• Preferred examples of R2 are the methyl radical and the ethyl radical, the methyl radical being particularly preferred.
  • Particularly preferred examples of boron compounds are boron trichloride and trialkyl borate, trimethyl borate being preferred.
  • The ratio of boron in the boron-containing silica preferably corresponds to an amount of from 0.0001% by weight to 12% by weight of boron, preferably from 0.001 to 10% by weight, particularly preferably 0.1-5% by weight, particularly preferably 0.5-5% by weight of boron, boron always being calculated as pure boron in the boron-containing silica, based on the total boron-containing silica.
  • Starting Silica for Method 3
  • The starting silica preferably has a mean primary particle size of less than 100 nm, preferably with a mean primary particle size of from 5 to 50 nm. These primary particles do not exist in isolation in the silica but are components of larger aggregates and agglomerates.
  • The silica preferably has a specific surface area of from 25 to 500 m2/g (measured by the BET method according to DIN 66131 and 66132).
  • The silica comprises aggregates (definition according to DIN 53206) in the range of diameters from 100 to 1000 nm, the silica comprising agglomerates (definition according to DIN 53206) which are composed of aggregates and, depending on the external shear load (e.g. measuring conditions), have sizes of from 1 to 500 μm.
  • Preferably, the silica has a fractal dimension of the surface of, preferably, less than or equal to 2.3, preferably of less than or equal to 2.1, particularly preferably of from 1.95 to 2.05, the fractal dimension of the surface Ds being defined here as:
  • Particle surface area A is proportional to the particle radius R to the power Ds.
  • Preferably, the silica has a fractal dimension of the mass Dm of, preferably, less than or equal to 2.8, preferably equal to or less than 2.7, particularly preferably from 2.4 to 2.6. The fractal dimension of the mass Dm is defined here as:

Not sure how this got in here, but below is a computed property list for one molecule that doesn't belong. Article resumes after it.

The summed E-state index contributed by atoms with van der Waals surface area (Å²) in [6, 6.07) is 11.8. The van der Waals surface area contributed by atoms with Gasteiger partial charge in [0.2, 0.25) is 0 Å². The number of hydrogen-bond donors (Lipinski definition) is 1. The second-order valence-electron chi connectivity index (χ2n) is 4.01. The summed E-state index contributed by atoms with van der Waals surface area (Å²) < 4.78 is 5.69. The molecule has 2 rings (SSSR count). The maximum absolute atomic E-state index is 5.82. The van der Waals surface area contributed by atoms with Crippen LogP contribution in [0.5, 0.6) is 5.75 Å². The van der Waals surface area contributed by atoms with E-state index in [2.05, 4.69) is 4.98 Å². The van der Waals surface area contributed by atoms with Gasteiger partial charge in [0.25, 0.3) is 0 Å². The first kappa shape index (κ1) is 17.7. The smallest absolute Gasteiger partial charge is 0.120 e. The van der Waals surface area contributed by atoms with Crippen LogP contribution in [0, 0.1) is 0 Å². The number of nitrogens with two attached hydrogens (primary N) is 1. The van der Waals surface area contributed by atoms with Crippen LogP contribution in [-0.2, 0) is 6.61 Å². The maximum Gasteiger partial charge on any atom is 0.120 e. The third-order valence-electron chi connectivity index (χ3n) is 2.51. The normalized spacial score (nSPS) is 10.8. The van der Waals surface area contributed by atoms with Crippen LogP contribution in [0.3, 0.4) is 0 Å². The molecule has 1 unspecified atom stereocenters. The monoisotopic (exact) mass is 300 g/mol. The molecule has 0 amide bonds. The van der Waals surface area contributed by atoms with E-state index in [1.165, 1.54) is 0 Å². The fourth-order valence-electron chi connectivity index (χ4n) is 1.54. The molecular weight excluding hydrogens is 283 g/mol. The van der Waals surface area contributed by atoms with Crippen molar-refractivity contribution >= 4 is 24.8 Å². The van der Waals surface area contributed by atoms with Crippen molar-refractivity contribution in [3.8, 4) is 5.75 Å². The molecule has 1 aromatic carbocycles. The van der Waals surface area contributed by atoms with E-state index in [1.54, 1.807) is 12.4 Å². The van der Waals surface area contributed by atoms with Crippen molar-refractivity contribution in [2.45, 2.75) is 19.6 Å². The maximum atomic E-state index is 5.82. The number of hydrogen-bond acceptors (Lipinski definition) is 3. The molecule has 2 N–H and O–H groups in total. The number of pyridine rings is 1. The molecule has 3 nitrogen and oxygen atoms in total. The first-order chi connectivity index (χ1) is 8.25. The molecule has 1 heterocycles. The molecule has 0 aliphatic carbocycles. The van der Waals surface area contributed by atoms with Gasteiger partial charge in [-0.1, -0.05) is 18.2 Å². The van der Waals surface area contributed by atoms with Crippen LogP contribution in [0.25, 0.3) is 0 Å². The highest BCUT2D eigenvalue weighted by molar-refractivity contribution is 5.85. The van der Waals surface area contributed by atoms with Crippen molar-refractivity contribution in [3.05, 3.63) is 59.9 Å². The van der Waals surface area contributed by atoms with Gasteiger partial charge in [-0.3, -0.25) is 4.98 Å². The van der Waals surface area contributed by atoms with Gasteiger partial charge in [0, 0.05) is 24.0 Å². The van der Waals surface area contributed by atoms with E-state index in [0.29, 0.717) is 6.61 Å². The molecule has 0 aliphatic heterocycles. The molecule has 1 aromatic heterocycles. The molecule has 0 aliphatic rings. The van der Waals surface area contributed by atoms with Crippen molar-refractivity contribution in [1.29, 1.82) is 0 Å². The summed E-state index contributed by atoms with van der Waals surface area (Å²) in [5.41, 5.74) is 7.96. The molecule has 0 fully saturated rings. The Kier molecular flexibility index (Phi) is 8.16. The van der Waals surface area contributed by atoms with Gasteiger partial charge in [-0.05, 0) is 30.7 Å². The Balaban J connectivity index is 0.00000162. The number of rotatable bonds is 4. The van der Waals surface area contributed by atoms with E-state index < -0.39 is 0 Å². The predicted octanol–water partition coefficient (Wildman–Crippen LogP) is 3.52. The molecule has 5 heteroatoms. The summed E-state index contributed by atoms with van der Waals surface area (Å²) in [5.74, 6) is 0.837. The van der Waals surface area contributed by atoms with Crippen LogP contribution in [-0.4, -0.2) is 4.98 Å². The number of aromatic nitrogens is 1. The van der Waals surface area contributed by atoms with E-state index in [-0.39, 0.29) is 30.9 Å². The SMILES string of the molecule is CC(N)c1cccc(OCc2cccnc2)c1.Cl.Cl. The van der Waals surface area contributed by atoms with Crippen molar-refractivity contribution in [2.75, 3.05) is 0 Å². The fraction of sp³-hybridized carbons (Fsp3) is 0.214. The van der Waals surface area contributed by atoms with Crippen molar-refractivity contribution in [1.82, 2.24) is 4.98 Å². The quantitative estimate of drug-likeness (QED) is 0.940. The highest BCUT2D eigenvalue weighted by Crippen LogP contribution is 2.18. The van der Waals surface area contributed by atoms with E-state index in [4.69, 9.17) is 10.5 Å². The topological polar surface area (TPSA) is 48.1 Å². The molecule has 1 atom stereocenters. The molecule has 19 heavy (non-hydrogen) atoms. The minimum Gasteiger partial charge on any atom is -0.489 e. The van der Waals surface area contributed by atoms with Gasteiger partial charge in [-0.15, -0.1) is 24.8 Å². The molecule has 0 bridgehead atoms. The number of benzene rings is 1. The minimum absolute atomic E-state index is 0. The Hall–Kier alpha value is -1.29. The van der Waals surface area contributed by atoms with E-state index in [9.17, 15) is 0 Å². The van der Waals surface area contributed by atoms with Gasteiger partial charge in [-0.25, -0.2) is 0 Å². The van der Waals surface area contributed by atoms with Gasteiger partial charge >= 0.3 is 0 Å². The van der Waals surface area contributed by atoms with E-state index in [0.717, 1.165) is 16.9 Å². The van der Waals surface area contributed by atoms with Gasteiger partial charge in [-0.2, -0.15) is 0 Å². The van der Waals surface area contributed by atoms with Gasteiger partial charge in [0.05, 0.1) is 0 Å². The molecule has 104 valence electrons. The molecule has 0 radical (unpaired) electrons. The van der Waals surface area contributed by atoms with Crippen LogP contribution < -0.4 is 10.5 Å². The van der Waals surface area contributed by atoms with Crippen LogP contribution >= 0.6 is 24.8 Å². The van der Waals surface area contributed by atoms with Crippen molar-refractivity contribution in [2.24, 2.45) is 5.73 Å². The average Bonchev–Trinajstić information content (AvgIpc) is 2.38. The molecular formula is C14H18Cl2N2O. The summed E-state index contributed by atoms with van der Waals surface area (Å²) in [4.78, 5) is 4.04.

• Particle mass M is proportional to the particle radius R to the power Dm.
  • Preferably, the silica has a density of surface silanol groups SiOH of less than 2.5 SiOH/nm2, preferably less than 2.1 SiOH nm2, preferably of less than 1.9 SiOH/nm2, particularly preferably form 1.7 to 1.9 SiOH/nm2.
  • Silicas prepared at high temperature (above 1000° C.) may be used. Silicas prepared by a pyrogenic method are particularly preferred. It is also possible to use hydrophilic silica which are freshly prepared and obtained directly from the burner, temporarily stored or already commercially packed. Water-repellent or silylated silicas, for example commercial ones, may also be used.
  • Uncompacted silicas having bulk densities of less than 60 g/l, but also compacted silicas having bulk densities greater than 60 g/l, may be used.
  • Mixtures of different silicas may be used, for example mixtures of silicas of different BET surface area, or mixtures of silicas with a different degree of water repellency or degree of silylation.
      • The surface modification with boron can be carried out as a discontinuous reaction, i.e. by the batch method, or as a continuous reaction. For technical reasons, a continuous reaction is preferred.
      • The reaction can be realized in one step or in 2 or 3 successive steps. In other words, a loading (physisorption of the boron compound) and a purification step may be present downstream of the reaction. 3 successive steps are preferred: (1) loading—(2) reaction—(3) purification.
      • The loading temperature is preferably from −30° C. to 350° C., preferably from 20° C. to 150° C., particularly preferably 60° C.-120° C.
      • The reaction temperatures preferably range from 50 to 400° C., preferably from 50° C. to 150° C.
      • The reaction times are preferably from 1 min to 24 h, preferably from 10 min to 8 h, particularly preferably from 30 min to 4 h.
      • The reaction pressure in the region of atmospheric pressure, superatmospheric pressure up to 10 bar, reduced pressure down to 0.2 bar is possible.
      • The purification temperature preferably ranges from 100 to 400° C., preferably from 150° C. to 300° C.